Learn How To Code

March 20, 2020

It's a crazy time for the world right now and I've been sitting around thinking, how in the world can I help. We've been seeing a lot of people getting bored in lockdown, self-isolation and/or just social distancing themselves. 

People are wondering what to do with themselves. I've jokingly told friends to learn how to code. But hey! Why not? If you don't want to, I'm definitely not here to force you. But I've had numerous people show some interest in wanting to learn, and this is a good time to do it.

What are the benefits?

  • You can learn online
  • Can lead to more job opportunities
  • Opportunities to work remotely (this is the reason Ryan and I have been able to see each other so much, despite being in a long distance relationship)
  • Can pay well (company and role dependent)

Where can I learn how to code?

There are so many resources online to learn how to code and it's hard to know where to start. Here are some suggestions from my (Priscilla) personal experience, but I suggest you also do some research! Who knows you might find some better sources!


Codecademy is good for beginners and has more of an interactive way of learning and is gamified (there are levels and steps, you can't get through to the next step until you've finished the step you're on).

If you have no idea what kind of programming you want to learn they also have a Sorting Quiz which will help you figure out what kind of programming you would do best in (think the Sorting Hat in Harry Potter).

There are free classes and Pro classes. I suggest trying the free classes first, but you can also try Pro for free for 7 days.

Learn on your own schedule.


Udemy uses the video approach - basically watching tutorials online and you follow along. This means you will most likely have the web browser open, as well as your own apps open.

Also learning on your own schedule. You can purchase courses risk-free with their 30-day, money-back guarantee.

Udacity - Nanodegrees

Udacity Nanodegrees, are basically online certifications, so this might be the way to go if you are really serious about learning and having a career in tech.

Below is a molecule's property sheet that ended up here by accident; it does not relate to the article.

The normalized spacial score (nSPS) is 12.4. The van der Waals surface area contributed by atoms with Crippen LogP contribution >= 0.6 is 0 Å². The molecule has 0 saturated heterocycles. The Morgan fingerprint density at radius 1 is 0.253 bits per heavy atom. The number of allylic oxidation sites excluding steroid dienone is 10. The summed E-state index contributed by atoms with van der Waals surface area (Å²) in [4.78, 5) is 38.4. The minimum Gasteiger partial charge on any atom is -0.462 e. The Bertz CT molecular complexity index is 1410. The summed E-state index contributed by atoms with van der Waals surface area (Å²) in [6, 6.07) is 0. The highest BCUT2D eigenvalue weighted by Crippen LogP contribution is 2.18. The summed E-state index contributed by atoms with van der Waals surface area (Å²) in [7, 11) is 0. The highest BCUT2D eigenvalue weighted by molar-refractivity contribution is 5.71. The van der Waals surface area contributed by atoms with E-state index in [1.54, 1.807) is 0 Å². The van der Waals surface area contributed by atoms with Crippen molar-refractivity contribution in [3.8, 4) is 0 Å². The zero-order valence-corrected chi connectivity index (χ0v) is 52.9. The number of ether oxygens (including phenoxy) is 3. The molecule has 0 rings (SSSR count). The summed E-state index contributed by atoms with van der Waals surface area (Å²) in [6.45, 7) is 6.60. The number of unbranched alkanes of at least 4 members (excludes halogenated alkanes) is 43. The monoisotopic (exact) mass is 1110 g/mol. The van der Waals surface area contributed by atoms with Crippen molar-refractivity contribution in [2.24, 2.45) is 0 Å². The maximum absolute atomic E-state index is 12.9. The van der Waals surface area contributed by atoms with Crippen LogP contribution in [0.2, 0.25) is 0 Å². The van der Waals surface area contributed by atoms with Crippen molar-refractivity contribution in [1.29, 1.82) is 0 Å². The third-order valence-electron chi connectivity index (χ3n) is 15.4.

Unlike the two above, you can't learn on your own schedule. It's a course, where you follow through videos and create your own projects/apps at the same time as your peers who also signed up. There are also mentors, coaches, slack channels with peers if you ever get stuck.

I just had a check and their programmes are starting really soon on March 25th. Which might be too soon for some of you, but something to be aware of. There is no rush to join now though, they have them throughout the year.

At the end of your course, I believe they will help you with your resume and LinkedIn and if you're based in America, can help you find a job - please double check on this though, because I could be wrong.

If you want to try out a FREE course on Udacity to get a feel before you sign up, a good place to start is their free Intro to Programming course https://www.udacity.com/course/what-is-programming--ud994

If anyone has any other recommendations, please let me know and I'll add to the list!

I'm struggling to learn!

It can be a curveball when you first start, don't worry it gets easier! You'll also find that in this industry, you have to learn how to be a 'life long learner'. There are always new programming languages and frameworks coming out that you have to learn, which is part of the excitement - keeps the job less mundane.

I primarily work in web/software using HTML, CSS, Javascript, React.js and Ruby on Rails.
If you need help in any of these please feel free to ask me for help. We can even get on a video call if you get stuck on a problem, and we can try to work it out together.

Hope everyone is staying safe out there. Kia Kaha!

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